Frequently Asked Questions


What is the cost of tuition and fees?

There is an application fee of $35. Tuition is $5,000 for the year. There is a non-refundable acceptance fee of $500 that will be applied toward your certification exam at the end of the year. Textbooks are approximately $850. Housing and meals are the responsibility of each student. There is no additional charge for out-of-state students.

Are there opportunities to attend the program at night, on the weekends or part time?

No. The program is one year in length and strategically planned to provide the best learning experience for the student which takes place mostly on day shift, Monday-Friday. Shifts can start as early as 5 a.m. Students may be required to rotate on an evening shift, but currently are not rotating on night shift. Students must complete the entire year of training to graduate from the program and be eligible to take the national certification exam.

Are there opportunities to work while in the program?

Students who choose to work usually do not work over 10-15 hours per week, and typically work on the weekends. There have been some opportunities for students to apply for jobs within our laboratory; these positions are posted on an as-needed basis and are not guaranteed.

What are some of the rotations offered by the program?

In addition to core disciplines of hematology, chemistry, microbiology and blood banking, students participate in specialized rotations including: molecular diagnostics, flow cytometry, virology, research and development, management, capstone, mycology, parasitology and phlebotomy. Additionally, four students are selected for clinical rotations at the Northwest Hospital Alliance Laboratories; these students have a specific interest in gaining experience and potentially working in rural communities.

When can I turn in my application?

The application deadline is December 1 of every year. We accept applications and supporting documentation throughout the year. (Students who are reapplying will need to fill out a new application form; however new official transcripts are not required unless additional coursework has been taken).

When are students notified of the selection decision?

Generally students receive notification of acceptance by mid-February.

Can I request a phone interview or does it have to be in person?

Interviews must be in person and are required as part of the selection process. Interviews are held between November and January on specific dates during the application cycle.

Do you accept applications from students outside of the Pacific Northwest?

We work very closely with our local and regional universities in advising and curriculum planning; these schools include those in Washington, Idaho, Oregon and Montana. This does not eliminate student applicants from outside this region, but those students from within the region may be given priority in the selection process in an effort to support these schools and our community.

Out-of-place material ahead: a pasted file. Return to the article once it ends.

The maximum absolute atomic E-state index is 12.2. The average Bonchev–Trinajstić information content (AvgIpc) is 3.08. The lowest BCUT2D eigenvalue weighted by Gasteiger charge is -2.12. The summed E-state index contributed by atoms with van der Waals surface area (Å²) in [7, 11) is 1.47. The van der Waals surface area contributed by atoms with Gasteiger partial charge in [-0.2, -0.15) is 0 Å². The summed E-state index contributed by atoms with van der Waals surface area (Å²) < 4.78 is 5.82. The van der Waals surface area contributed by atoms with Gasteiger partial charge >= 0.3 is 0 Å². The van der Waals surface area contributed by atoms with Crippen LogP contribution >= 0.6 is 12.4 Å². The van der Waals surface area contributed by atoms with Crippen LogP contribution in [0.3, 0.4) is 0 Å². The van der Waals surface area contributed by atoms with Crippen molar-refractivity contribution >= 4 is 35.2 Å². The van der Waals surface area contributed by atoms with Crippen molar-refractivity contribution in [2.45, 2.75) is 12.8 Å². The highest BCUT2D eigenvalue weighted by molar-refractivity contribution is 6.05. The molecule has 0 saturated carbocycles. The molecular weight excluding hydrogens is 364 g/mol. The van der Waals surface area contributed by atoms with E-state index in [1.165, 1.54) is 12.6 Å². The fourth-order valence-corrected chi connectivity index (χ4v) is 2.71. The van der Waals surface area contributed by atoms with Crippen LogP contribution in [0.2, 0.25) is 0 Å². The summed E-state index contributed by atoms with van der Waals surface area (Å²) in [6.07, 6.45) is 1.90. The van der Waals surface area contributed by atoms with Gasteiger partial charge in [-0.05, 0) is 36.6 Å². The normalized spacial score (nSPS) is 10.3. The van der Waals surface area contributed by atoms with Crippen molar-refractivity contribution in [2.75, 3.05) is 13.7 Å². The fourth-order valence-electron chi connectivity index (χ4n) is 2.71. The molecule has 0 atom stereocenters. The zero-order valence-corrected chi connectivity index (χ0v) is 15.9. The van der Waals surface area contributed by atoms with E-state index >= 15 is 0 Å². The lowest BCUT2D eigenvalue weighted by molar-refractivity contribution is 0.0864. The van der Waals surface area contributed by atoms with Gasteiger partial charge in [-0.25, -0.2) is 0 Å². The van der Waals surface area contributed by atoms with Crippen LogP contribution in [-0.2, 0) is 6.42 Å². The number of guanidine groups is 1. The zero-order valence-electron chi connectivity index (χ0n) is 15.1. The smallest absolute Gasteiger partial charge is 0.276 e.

What is the difference between a Medical Laboratory Scientist (MLS) and a Medical Laboratory Technician (MLT)?

Medical Laboratory Scientists have, at minimum, a bachelor’s degree. Medical Laboratory Technicians have, at minimum, an associate’s degree or technical certificate. Some institutions or states limit the type of testing MLTs can perform. Generally, a MLS performs more highly-complex testing, requiring interpretations and correlation of data, as well as more-intense trouble-shooting processes.

For more information on MLT programs operating in Spokane, WA, please visit the following schools:

Is there a difference between a Medical Laboratory Scientist (MLS), Clinical Laboratory Scientist (CLS), or Medical Technologist (MT)?

No, these are all titles given to scientists who work in medical laboratories. In 2009, the two major national certifying agencies (ASCP and NCA) joined as one under the ASCP Board of Certification, thus combining titles of laboratory scientists/technologists. Now the official title from ASCP is Medical Laboratory Scientist (MLS). In 2012 our school’s name changed to Providence Sacred Heart Medical Center School of Medical Laboratory Science to help mainstream the terminology associated with our profession.

What is the difference between a 3+1 or 4+1 applicant?

3+1 refers to an applicant who enters a training program and completes their last year of college in a hospital-based MLS program. An affiliation agreement must be established between your university and our MLS program in order for you to enter the program as a 3+1 student. 4+1 refers to a student who already has a bachelor’s degree upon entering the hospital-based MLS program. The universities we currently have 3+1 agreements with are Eastern Washington University, Montana State University and the University of Montana.

If not selected for the program, what options are available to me?

  • You are welcome to improve upon your qualifications and reapply to our program the following year.
  • Consider applying to other schools in our region.
  • Occasionally an accepted student declines their position. If this happens you may be selected as a student prior to the start of the program. In this case we would contact you.

What is the national certification exam or BOC?

Since 1928, ASCP (American Society for Clinical Pathology) Board of Certification (BOC) (formerly the ASCP Board of Registry) has been widely recognized as the preeminent leader in the certification of medical laboratory professionals. The majority of employers hire only certified staff.